But then there’s Scar, brother of the king in The Lion King. This cat (literally) is a true criminal. In the Shakespearian sense. He partners with an army from another land, masterminds the deaths of his brother and his nephew, takes over the pride lands only to run it into the ground. But that’s not the best part. Scar took matters into his own hands and personally murdered his own brother.

On screen.

This part is significant. The Lion King is the highest grossing hand-drawn animated film in history, earning nearly $1B in revenues. It’s won 2 Oscars, 6 Tonys and a Golden Globe. Everybody knows about the “Circle of Life” and people of all ages suddenly became Elton John fans. Millions of people—millions of kids—have seen the movie; millions of people have been affected by it. Millions of people got to watch Scar kill his brother on screen.

You didn’t get to see the bullet physically pierce Bambi’s mother’s heart. You didn’t get to see the barracuda actually eat Nemo’s family. But you got to watch Scar plunge his claws into Mufasa’s wrists; you got to watch Mufasa fall into a valley of stampeding wildebeasts and get trampled to death; you got to watch Simba beg his dad to wake up—it was like the last scene in The Champ. And you got to watch Scar blame Simba—a child, mind you—for his father’s death. That’s fucked up. And it happened in a kid’s movie. It was so bad, I actually got upset: I kept waiting for Mufasa to wake up and come back. I was pissed all the way until I saw that bird singing the Negro spiritual, “Nobody Knows the Trouble I’ve Seen.” That part was funny.

Scar is cool, calculating, ambitious, wrangles an army of henchmen, and has a wonderful English accent—he’s the feline version of Ernst Blofeld, right? (Blofeld is the quintessential Bond villain—we’ll talk about him later in the Celebration). But what makes Scar truly a vile character is he gets his hands dirty. For all his refinement, he literally has blood on his hands. He murdered Mufasa and tried to kill his son. Three times. He emotionally abused a kid who was trying to comprehend his father’s death. He’s a murderer, a tyrant, a heartless bastard. All of this makes him a spectacular villain period. What makes him exceptional is that this is the villain in a children’s movie.

The A to Z Challenge takes another break tomorrow but you know how we feel about breaks: they’re for suckers. Tomorrow we’ll look at the character that made a nation frightened of fava beans: Hannibal Lecter.

Celebration of Wickedness Day 20: VOLDEMORT #atozchallenge

Welcome back boys and girls, ladies and gents, wizards and muggles, the villain for today’s Designated Day of Misery (I stole that) is Tom Marvolo Riddle, known to his friends as Lord Voldemort.

Unless you can’t see, read or understand braille, you know who Voldemort is—he’s THE villain in the Harry Potter series. I’m gonna say now, I’ve only read four of them (but I have seen all the movies—does that count?). He attends Hogwarts, learns that you can become immortal by committing murder, splitting your soul and putting it into other objects. He begins this campaign of conquest, slaughtering all those who get in his way until he meets a lil boy named Harry who, when Voldemort dispenses the Killing Curse, reflects it off his noggin and wishes Voldy to the cornfield. And all this is before the books get started. For the rest of the series, he is trying to restore his power and exact revenge on the rugrat who ruined it in the first place.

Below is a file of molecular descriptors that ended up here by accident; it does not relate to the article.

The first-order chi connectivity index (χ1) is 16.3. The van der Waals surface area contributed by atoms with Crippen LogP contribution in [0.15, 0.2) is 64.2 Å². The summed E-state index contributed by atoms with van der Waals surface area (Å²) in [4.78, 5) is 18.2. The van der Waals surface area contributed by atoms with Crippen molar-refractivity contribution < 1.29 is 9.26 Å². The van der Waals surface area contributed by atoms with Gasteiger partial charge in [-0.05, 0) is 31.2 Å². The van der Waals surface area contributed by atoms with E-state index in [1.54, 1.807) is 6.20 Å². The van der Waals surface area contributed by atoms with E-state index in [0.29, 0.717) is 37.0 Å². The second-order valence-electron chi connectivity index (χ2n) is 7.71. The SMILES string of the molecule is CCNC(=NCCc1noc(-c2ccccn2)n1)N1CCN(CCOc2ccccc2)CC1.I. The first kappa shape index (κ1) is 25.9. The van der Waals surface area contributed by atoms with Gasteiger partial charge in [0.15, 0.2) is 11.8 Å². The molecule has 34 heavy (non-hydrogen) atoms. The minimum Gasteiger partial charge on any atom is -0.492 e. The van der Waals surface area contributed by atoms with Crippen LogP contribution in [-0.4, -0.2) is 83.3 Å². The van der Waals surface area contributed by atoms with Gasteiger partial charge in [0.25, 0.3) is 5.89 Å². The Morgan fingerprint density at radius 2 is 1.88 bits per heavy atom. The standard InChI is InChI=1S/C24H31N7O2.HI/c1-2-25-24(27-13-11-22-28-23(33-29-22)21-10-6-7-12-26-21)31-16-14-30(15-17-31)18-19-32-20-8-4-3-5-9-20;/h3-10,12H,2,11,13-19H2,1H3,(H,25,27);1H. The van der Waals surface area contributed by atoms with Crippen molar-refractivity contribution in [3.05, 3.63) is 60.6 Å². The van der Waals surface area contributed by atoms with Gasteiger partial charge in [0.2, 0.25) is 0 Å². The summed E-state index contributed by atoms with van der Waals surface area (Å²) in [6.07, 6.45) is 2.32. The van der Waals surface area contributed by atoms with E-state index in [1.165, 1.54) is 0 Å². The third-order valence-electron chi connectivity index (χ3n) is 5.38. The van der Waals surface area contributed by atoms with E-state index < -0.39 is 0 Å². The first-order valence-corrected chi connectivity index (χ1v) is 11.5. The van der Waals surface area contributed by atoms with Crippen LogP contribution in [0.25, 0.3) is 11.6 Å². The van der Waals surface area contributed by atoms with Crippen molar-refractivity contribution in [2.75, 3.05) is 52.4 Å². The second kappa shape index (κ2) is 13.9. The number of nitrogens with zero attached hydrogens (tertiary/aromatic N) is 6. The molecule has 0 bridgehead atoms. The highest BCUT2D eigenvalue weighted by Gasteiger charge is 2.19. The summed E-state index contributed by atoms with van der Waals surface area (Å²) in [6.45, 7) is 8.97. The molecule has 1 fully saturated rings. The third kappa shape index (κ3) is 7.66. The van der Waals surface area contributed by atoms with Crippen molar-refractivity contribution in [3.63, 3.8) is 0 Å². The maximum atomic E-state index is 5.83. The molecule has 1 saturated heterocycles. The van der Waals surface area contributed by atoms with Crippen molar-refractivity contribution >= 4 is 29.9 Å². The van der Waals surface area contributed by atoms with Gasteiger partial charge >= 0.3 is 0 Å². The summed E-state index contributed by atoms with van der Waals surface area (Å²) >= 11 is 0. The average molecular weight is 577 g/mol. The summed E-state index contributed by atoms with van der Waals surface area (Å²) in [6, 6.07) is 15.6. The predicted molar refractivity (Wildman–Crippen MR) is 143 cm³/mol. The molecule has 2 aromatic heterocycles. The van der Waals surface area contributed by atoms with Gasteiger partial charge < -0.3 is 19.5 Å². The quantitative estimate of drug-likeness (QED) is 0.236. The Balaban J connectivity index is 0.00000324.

The entire series is spent on Harry learning his powers and Voldemort regaining his. The noseless wonder spends his time living out the back of somebody’s head, messing with young girls from the pages of a tawdry diary, and killing Edward Cullen (thank you, God!) until he can finally get his body back and exact revenge on the kid who screwed up his plans.

Voldemort is the anti-bullying poster child. You remember that creepy kid with the greasy hair in junior high that nobody wanted to have lunch with? Or that weird guy in the third cubicle on the left at your work? You know who I’m talking about. What’s his name—Eric? (“You invited Eric? You said he gave you the creeps!”) Yeah, that guy. Leave his ass alone: for all you know, he’s trying to split his soul in half so he can live forever. Ain’t no telling what he’ll do to you.

To date, there have been millions of words written about Voldemort, his impact on literature, the threat he poses to good Christians. Whatever. I’m not intent on dissecting those. Here’s why he’s awesome: Voldemort spends the entire Harry Potter series—7 years—working to regain his powers, to achieve his greatness solely so he can destroy Harry Potter and get back to business. This cat is driven. He is focused.